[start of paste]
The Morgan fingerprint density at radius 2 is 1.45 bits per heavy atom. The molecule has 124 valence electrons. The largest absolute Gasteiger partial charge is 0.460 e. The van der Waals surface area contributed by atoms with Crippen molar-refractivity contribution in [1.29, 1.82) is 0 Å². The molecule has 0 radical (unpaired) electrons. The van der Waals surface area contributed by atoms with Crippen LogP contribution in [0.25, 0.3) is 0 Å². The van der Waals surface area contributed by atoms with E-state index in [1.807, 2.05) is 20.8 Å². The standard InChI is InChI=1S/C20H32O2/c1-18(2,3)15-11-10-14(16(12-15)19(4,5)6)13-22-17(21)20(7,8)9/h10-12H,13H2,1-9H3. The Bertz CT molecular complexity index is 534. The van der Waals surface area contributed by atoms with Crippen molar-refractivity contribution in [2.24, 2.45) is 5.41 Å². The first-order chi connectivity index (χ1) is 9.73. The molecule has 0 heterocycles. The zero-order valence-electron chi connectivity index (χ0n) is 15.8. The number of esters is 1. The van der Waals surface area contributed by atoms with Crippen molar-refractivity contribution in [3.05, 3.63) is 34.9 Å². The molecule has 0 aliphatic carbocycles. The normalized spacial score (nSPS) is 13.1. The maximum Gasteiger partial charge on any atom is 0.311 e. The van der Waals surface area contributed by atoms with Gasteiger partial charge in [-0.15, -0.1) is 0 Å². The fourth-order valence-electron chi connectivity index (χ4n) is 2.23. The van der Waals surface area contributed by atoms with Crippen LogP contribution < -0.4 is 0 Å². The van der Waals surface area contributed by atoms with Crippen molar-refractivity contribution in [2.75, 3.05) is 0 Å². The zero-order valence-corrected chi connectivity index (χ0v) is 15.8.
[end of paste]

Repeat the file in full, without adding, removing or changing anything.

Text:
The Morgan fingerprint density at radius 2 is 1.45 bits per heavy atom. The molecule has 124 valence electrons. The largest absolute Gasteiger partial charge is 0.460 e. The van der Waals surface area contributed by atoms with Crippen molar-refractivity contribution in [1.29, 1.82) is 0 Å². The molecule has 0 radical (unpaired) electrons. The van der Waals surface area contributed by atoms with Crippen LogP contribution in [0.25, 0.3) is 0 Å². The van der Waals surface area contributed by atoms with E-state index in [1.807, 2.05) is 20.8 Å². The standard InChI is InChI=1S/C20H32O2/c1-18(2,3)15-11-10-14(16(12-15)19(4,5)6)13-22-17(21)20(7,8)9/h10-12H,13H2,1-9H3. The Bertz CT molecular complexity index is 534. The van der Waals surface area contributed by atoms with Crippen molar-refractivity contribution in [2.24, 2.45) is 5.41 Å². The first-order chi connectivity index (χ1) is 9.73. The molecule has 0 heterocycles. The zero-order valence-electron chi connectivity index (χ0n) is 15.8. The number of esters is 1. The van der Waals surface area contributed by atoms with Crippen molar-refractivity contribution in [3.05, 3.63) is 34.9 Å². The molecule has 0 aliphatic carbocycles. The normalized spacial score (nSPS) is 13.1. The maximum Gasteiger partial charge on any atom is 0.311 e. The van der Waals surface area contributed by atoms with Gasteiger partial charge in [-0.15, -0.1) is 0 Å². The fourth-order valence-electron chi connectivity index (χ4n) is 2.23. The van der Waals surface area contributed by atoms with Crippen LogP contribution < -0.4 is 0 Å². The van der Waals surface area contributed by atoms with Crippen molar-refractivity contribution in [2.75, 3.05) is 0 Å². The zero-order valence-corrected chi connectivity index (χ0v) is 15.8.